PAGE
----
Powering IP Cameras When Using Fiber

By Ethan Ace, Published on Jun 13, 2012

Solving distance issues with fiber optic cable creates a new set of problems. Due to the lack of PoE, users must find a local power source and space for equipment connections, issues not found when using PoE and UTP. In this note, we examine this the logistical problems of using fiber, outlining the reasons fiber may be preferred, and solutions to these issues.

The Issue

Fiber may be preferable to copper when installing cameras in distant locations, for several reasons:

  • Distance: When the camera is more than 100m from the switch, fiber is most commonly used. Other options, such as Ethernet-over-coax converters and PoE extenders may also be used, but are not as common.
  • Exposed locations: In areas prone to lightning strikes, users may wish to minimize the chance of equipment or cable damage by using fiber cables, which typically contain no metallic elements, and are buried in non-metallic conduit. Note that some specialized underground and aerial fiber cables may have metallic sheaths or support members, but these are normally found in telco distribution cables, not shorter runs which would be used for cameras.
  • Interference: In industrial environments where high voltage equipment is present, interference may quickly degrade cable performance, affecting video quality. Fiber is often used to avoid this.

While these are all valid reasons to use fiber instead of UTP, these scenarios present the question of how to power cameras at the far end. This is is becoming more of an issue, as manufacturers have begun to remove low-voltage power inputs from cameras in favor of PoE-only operation. This means a low-voltage power supply local to the camera, traditionally used in these instances, is no longer an option. Many times users are forced to use a media converter, as well as a PoE injector. While functional, using both of these components requires multiple power outlets and an enclosure at the camera location, which may not be practical, depending on the site.

PoE Media Converters

One way to address these locations is media converters with PoE output. Instead of requiring multiple components, these devices build media converter and PoE injector into the same unit. This reduces complexity at the camera location, points of failure, and the footprint of the equipment. in many instances, such as pole-mounted cameras, space may be an aesthetic and security concern, as large enclosures may be unsightly, and are a larger target for vandals.

There are two main drawbacks to using PoE media converters:

  • Local power required: Unlike using UTP/PoE for data and power, when using media converters, local power is required at the camera location. If no power is available, other options must be used, such as PoE extenders, EoC, or others.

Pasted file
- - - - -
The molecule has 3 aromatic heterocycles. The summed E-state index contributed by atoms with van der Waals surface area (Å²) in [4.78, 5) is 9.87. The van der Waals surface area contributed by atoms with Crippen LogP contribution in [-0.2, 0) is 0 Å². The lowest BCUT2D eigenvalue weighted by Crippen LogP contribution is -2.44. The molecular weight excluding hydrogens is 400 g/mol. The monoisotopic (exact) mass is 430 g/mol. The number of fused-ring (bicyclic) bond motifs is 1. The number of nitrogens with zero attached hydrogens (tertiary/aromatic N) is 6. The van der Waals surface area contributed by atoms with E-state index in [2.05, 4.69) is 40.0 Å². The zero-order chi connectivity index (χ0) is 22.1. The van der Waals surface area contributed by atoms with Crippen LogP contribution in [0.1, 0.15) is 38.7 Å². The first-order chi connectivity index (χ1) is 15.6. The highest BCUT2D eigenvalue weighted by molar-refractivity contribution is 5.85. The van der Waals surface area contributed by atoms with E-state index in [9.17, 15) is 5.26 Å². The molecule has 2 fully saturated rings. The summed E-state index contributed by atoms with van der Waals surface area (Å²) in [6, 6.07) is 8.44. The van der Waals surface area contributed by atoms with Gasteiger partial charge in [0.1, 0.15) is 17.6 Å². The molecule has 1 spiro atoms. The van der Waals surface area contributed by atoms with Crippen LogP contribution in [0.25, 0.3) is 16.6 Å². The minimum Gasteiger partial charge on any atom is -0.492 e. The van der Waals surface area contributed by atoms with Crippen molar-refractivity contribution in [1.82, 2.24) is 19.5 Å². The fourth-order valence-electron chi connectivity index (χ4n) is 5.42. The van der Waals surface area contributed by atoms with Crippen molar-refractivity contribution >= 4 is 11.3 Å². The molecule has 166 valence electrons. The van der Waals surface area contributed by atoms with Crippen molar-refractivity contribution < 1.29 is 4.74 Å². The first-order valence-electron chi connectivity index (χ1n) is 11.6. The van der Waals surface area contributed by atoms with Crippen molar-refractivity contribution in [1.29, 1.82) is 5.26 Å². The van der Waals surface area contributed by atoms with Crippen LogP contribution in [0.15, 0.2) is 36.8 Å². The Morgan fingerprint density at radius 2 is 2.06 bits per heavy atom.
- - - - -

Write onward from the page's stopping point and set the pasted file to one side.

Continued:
• Not weatherproof: Few, if any, media converters are available in weatherproof form factors, with sealed connections. Instead, small non-metallic enclosures are typically used to house the media converter and fiber/UTP terminations. This adds bulk at the camera location, if room is not available in existing enclosures or the pole base. Enclosures are especially important in humid or marine environments, as even hardened media converters may quickly corrode under these conditions.

PoE media converters typically sell for between $300-400 USD online, with some hardened models costing $500 or more. Media converters with PoE output are available from a number of manufacturers, including:

All of these models are available in multiple configurations, depending on fiber and connector type, with some two-port models available. Note that all of the above offer models with 802.3af 15.4W output. Omnitron is the only one of these options with 30W 802.3at Hi-PoE output, which may be required when using PTZs or fixed cameras with heaters or blowers.

Berk-Tek OneReach

In pole locations without local power available, Berk-Tek's OneReach PoE fiber system may be an option. OneReach consists of a power injector, a hybrid fiber/copper runner cable, and a breakout box with PoE port at the far end. The powered endpoint supplies one or more PoE ports, drawing power from the copper in the runner cable, and data via the fiber. This setup eliminates the need for high-voltage power at the far end of the run, potentially providing savings when compared to having AC power installed in these locations. It also eliminates the need for specialized skills to terminate the fiber cable, since the runners ship pre-terminated.

The OneReach system adds some cost compared to standard fiber cable and media converters.  OneReach PoE injectors and remote units can be found for $689 online, with one required on either end. The cost for the runner cable will vary widely, depending on length, termination types, copper wire gauge, and fiber type. Total cost is likely to be $1,500+. Though it is expensive, OneReach supports distances far greater than other PoE extension options, with a maximum distance of 3,850'. It also is the only option which adheres to all cabling standards, making it attractive for users with such concerns.

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